Di lumingon: The economics of the next administration

April 26, 2016

by IBON Foundation


By Sonny Africa
IBON executive director

#BeyondElections2016 | The leading candidates for the presidency project vastly different images: plain but competent technocrat, earnest would-be mother of the nation, beleaguered man of the masses, and of course the coarse yet effective strongman. Filipino voters seem to have a variety of choices in the May 9 general elections.

Yet as the campaign enters its final stretch it’s become clear that the candidates are actually not that different from each other in what really matters the most. Their personalities vary widely but their plans for the economy are strikingly interchangeable. Without exception, they all embrace and uphold neoliberal economic policies that enrich a few but keep the national economy backward and tens of millions of Filipinos in poverty — a shared default economic platform, as it were.

Learning from the past

This year is the 120th anniversary of the martyrdom of Jose Rizal. All the candidates communicate in Filipino and have avoided being worse than beasts or slimy fish, as the country’s national hero purportedly put it. But in matters concerning the people’s welfare, Rizal’s advice to look at the past as a guide for the future is far more important: “Ang di lumingon sa pinanggalingan, hindi makararating sa paroroonan.” (Those who don’t look back to where they came from, will never get to where they are going.)

The Philippines seems to be a vibrant economy that is the emergent star of Southeast Asia. There is economic growth, growing corporate profits, rising oligarch wealth, investor confidence, and international media hype. These are all true. Yet there is also a profound deterioration across a huge swathe of the economy and in its most important fundamentals.

The economy is creating less new jobs per year where the average of just 692,000 new jobs annually in 2011-2015 is much less than the 858,000 annually in 2001-2010. This has resulted in the most unemployed, underemployed, discouraged job-seekers, and overseas Filipino workers in the country’s history.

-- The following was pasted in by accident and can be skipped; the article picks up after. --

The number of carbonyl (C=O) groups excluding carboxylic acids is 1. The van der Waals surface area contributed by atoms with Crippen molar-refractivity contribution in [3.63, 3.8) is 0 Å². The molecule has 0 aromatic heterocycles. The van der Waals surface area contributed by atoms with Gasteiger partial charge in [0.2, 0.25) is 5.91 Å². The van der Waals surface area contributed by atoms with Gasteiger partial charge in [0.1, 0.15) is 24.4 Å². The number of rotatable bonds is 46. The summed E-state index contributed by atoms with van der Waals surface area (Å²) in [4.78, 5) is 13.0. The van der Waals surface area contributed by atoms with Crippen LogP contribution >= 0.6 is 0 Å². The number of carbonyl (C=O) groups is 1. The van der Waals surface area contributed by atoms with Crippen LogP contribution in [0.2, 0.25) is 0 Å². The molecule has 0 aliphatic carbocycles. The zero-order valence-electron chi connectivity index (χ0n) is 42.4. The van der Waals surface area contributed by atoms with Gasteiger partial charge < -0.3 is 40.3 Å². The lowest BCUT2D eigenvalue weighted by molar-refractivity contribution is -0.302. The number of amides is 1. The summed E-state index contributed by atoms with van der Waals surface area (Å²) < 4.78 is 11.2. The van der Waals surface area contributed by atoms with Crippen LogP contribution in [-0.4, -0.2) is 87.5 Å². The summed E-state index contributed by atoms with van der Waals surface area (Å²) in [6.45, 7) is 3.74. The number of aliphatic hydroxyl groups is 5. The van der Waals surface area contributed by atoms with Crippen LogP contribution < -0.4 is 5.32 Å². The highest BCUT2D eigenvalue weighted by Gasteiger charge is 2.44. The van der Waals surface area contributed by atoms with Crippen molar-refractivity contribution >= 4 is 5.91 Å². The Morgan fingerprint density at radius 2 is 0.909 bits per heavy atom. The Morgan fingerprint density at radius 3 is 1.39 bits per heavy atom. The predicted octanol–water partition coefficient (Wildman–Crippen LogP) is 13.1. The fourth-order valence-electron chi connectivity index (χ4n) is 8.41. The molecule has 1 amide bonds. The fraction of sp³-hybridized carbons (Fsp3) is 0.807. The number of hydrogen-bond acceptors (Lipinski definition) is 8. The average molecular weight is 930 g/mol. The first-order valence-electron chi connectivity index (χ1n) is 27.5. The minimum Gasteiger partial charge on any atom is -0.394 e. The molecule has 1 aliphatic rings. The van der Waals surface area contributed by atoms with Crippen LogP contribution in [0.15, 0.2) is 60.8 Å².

The quality of employment is dismal. Some 24.4 million working Filipinos or nearly three-fifths (63%) of total employed are non-regular, agency-hired, informal sector, or unpaid family workers. Among wage and salary workers, over two-fifths (44%) are non-regular workers. Labor productivity is increasing but the mandated minimum wage and actual daily basic pay received barely keep up with the rising prices of goods and services. Even then, nearly half (46%) of workers receive less than the minimum wage and one-fourth (25%) receive just exactly the low minimum wage.

Despite Php295 billion spent on the Pantawid Pamilyang Pilipino Program (4Ps) conditional cash transfer (CCT) program in the period 2011-2015, the number of Filipinos in extreme poverty is unchanged at some 27 million in the first half of 2015. Anywhere between 56-66 million Filipinos should be considered poor by a reasonable standard of decent living. The number of underweight children even increased by some 203,000 and the number of fully immunized children decreased by 692,000 in 2015 from the year before.

The Philippines is rich in natural resources and raw materials. Yet agriculture and industry remain in decline. The country’s production sectors — agriculture, manufacturing, construction and mining — accounted for over 60% of the national economy, services for some 30%, and utilities for 10% until the late 1970s. Production started to collapse upon the onset of the globalization era during the Marcos regime. At some point in the mid-1990s, the economy became a service and trading economy more than a producing economy. Near the end of the outgoing Aquino administration, production was down to 39% of the economy while low-productivity services rose to over 49% in 2015.

This worsening joblessness, poverty, and economic backwardness — and ever more concentrated wealth and economic power in a few corporations and a handful of oligarchs — are the inevitable result of over 35 years of neoliberal “free market” economics. The state has been oriented to support the private profit-seeking of a few more than socioeconomic development for the majority. The economy was opened up to foreign capital, goods and services. This devastated Filipino producers and reduced domestic enterprises to subordinate, albeit profitable, partners and subcontractors. Education, health, housing, water and electricity became commodities to profit from rather than services every Filipino is entitled to.